Duquesne University Students Honor Late Professor at ACS Symposium
A group of Duquesne University graduate chemistry students hosted a symposium at the American Chemical Society (ACS) National Meeting and Expo last week to honor their late professor, Dr. Jeffry Madura.
The symposium, "Frontiers in Computational Chemistry: Bridging the Gap Between Theory and Experiment, A Symposium in Memory of Dr. Jeffry D. Madura," was held August 21 in Boston, site of the ACS meeting. It highlighted recent advancements in computational chemistry and featured speakers whose research interests aligned closely with Madura's work.
Duquesne was selected by ACS to host the meeting's Fall 2018 Graduate Student Symposium. Led by graduate students Sean Fischer and Kendy Pellegrene, the 11 students organized the symposium, invited speakers and raised nearly $32,000 to support the event. Nearly 80 people attended the symposium.
A chemistry and biochemistry professor in Duquesne's Bayer School of Natural and Environmental Sciences, Madura joined Duquesne in 1998 and served as chemistry and biochemistry chair from 2000-2010. Well known among students and colleagues, he received various academic honors and raised more than $10 million in external research funding during his career.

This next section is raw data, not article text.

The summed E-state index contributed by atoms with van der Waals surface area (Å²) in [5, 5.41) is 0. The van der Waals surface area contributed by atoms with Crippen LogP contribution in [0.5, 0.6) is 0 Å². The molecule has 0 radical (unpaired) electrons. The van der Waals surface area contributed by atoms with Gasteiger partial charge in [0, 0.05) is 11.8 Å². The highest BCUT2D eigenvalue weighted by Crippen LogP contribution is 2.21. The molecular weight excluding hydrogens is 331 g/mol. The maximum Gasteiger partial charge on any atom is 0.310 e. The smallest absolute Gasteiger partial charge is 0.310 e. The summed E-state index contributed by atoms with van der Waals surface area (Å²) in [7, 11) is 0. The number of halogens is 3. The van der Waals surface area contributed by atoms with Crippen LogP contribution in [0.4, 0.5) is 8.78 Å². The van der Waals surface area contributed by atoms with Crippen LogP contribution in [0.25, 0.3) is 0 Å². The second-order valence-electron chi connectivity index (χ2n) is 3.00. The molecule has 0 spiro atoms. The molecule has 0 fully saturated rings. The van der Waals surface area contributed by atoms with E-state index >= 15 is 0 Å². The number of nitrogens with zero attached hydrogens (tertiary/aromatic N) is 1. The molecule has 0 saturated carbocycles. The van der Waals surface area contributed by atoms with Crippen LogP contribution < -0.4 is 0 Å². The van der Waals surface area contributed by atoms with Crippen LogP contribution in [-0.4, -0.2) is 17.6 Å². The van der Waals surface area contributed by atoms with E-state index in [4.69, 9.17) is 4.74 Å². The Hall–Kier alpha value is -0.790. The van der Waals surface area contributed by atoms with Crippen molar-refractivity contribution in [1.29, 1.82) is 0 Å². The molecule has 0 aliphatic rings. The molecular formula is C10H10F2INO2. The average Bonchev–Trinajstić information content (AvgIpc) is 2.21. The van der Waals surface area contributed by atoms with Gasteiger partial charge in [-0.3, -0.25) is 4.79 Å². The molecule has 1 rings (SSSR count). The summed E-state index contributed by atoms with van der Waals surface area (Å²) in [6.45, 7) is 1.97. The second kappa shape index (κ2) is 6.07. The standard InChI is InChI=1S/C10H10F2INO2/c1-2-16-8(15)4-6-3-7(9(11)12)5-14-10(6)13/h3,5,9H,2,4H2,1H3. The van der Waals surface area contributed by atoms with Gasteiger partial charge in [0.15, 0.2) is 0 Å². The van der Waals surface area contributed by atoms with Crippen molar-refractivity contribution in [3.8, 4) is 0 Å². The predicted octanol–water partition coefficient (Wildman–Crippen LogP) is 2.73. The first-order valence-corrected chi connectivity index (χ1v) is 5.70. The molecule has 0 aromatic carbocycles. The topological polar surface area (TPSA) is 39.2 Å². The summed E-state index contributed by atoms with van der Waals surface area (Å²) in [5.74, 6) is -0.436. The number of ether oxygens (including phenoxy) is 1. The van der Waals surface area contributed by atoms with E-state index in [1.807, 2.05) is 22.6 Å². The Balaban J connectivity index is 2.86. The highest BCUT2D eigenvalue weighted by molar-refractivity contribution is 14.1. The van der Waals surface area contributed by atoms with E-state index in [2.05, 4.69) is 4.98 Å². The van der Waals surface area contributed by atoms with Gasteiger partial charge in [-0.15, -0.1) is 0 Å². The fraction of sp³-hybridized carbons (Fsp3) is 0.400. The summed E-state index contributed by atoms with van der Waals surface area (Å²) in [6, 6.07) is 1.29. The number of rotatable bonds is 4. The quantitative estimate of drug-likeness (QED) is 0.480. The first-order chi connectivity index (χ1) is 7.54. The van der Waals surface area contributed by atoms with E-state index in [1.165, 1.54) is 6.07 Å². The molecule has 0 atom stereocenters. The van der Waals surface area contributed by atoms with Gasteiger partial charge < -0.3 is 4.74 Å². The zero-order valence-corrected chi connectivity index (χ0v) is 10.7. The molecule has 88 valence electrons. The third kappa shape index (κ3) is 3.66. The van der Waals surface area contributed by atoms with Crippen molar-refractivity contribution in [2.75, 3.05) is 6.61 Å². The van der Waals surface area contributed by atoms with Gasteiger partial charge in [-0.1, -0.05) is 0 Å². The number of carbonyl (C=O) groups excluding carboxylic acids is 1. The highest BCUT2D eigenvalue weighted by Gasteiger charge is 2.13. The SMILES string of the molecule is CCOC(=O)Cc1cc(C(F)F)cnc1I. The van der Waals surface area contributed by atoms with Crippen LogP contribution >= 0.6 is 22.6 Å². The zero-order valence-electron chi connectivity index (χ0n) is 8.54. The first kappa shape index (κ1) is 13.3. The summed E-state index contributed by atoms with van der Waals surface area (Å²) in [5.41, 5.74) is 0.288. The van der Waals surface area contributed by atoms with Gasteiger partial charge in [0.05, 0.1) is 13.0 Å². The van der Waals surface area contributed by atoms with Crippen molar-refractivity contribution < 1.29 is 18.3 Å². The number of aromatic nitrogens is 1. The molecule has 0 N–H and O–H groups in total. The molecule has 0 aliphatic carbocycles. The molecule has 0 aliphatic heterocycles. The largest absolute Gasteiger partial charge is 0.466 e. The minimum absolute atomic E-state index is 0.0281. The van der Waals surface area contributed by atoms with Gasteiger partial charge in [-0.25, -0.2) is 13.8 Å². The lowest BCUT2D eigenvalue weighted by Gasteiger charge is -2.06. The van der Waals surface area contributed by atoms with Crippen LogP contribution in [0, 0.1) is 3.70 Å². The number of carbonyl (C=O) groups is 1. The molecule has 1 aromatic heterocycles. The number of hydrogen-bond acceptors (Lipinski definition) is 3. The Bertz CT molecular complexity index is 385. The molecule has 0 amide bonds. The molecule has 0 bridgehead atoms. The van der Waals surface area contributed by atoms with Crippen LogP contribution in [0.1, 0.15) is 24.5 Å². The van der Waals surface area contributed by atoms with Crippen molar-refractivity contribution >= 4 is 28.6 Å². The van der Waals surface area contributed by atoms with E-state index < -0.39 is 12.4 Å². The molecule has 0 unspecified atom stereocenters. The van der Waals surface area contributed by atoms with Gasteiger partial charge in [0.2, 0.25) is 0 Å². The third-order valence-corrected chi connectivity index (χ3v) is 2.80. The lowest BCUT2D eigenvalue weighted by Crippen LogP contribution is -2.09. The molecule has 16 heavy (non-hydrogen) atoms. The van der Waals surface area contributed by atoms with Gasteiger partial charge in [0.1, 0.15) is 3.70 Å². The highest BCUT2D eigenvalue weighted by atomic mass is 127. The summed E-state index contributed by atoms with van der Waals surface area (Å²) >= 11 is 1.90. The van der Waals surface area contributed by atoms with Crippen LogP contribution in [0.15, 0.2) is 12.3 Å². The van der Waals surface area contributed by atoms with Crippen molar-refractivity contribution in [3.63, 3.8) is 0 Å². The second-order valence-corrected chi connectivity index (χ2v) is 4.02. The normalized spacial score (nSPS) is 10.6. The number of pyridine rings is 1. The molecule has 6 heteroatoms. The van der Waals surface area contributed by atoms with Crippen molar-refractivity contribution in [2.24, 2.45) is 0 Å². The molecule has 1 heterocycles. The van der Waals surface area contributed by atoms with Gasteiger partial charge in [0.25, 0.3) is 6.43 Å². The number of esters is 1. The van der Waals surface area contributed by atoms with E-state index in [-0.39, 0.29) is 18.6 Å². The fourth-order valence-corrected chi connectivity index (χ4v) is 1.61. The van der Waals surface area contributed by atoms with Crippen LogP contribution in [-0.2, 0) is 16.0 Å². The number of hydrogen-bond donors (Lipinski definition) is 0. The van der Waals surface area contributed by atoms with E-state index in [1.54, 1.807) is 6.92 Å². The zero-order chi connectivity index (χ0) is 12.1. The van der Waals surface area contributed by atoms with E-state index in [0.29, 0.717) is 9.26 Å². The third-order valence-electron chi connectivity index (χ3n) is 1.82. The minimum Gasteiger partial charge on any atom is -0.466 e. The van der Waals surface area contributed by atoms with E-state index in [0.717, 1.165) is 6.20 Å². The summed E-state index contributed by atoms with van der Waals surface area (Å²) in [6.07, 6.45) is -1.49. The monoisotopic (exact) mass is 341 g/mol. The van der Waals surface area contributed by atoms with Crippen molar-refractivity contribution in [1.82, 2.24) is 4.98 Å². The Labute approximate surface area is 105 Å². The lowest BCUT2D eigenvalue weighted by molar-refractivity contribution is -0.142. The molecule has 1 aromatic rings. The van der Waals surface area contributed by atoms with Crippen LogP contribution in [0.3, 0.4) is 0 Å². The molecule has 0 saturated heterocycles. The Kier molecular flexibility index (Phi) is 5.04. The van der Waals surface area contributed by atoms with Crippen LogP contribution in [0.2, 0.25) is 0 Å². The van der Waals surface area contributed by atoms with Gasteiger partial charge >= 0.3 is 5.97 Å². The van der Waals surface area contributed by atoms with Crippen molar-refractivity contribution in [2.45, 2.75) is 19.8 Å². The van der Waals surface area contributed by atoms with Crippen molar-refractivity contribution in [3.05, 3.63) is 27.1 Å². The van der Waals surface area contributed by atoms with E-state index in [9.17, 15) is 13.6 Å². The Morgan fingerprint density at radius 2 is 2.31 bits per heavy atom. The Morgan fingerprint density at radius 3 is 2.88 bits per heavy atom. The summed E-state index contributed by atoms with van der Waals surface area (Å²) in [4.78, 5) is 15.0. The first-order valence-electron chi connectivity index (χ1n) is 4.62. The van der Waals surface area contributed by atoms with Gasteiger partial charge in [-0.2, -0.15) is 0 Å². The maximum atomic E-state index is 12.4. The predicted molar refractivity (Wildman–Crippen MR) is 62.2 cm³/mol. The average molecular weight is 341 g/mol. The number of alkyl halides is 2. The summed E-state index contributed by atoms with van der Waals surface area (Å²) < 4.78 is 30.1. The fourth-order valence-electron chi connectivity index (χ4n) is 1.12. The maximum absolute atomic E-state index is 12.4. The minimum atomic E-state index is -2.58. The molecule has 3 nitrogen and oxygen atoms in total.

He investigated computational chemistry and biophysics models, designing molecules that will physically and chemically fit where they are needed to interrupt signals for pain and other conditions associated with addiction, Parkinson's and Huntington's diseases. Madura died last year at age 59.
Founded in 1878, Duquesne is consistently ranked among the nation's top Catholic universities for its award-winning faculty and tradition of academic excellence. Duquesne, a campus of nearly 9,500 graduate and undergraduate students, has been nationally recognized for its academic programs, community service and commitment to sustainability. Follow Duquesne University on Facebook, Twitter and Instagram.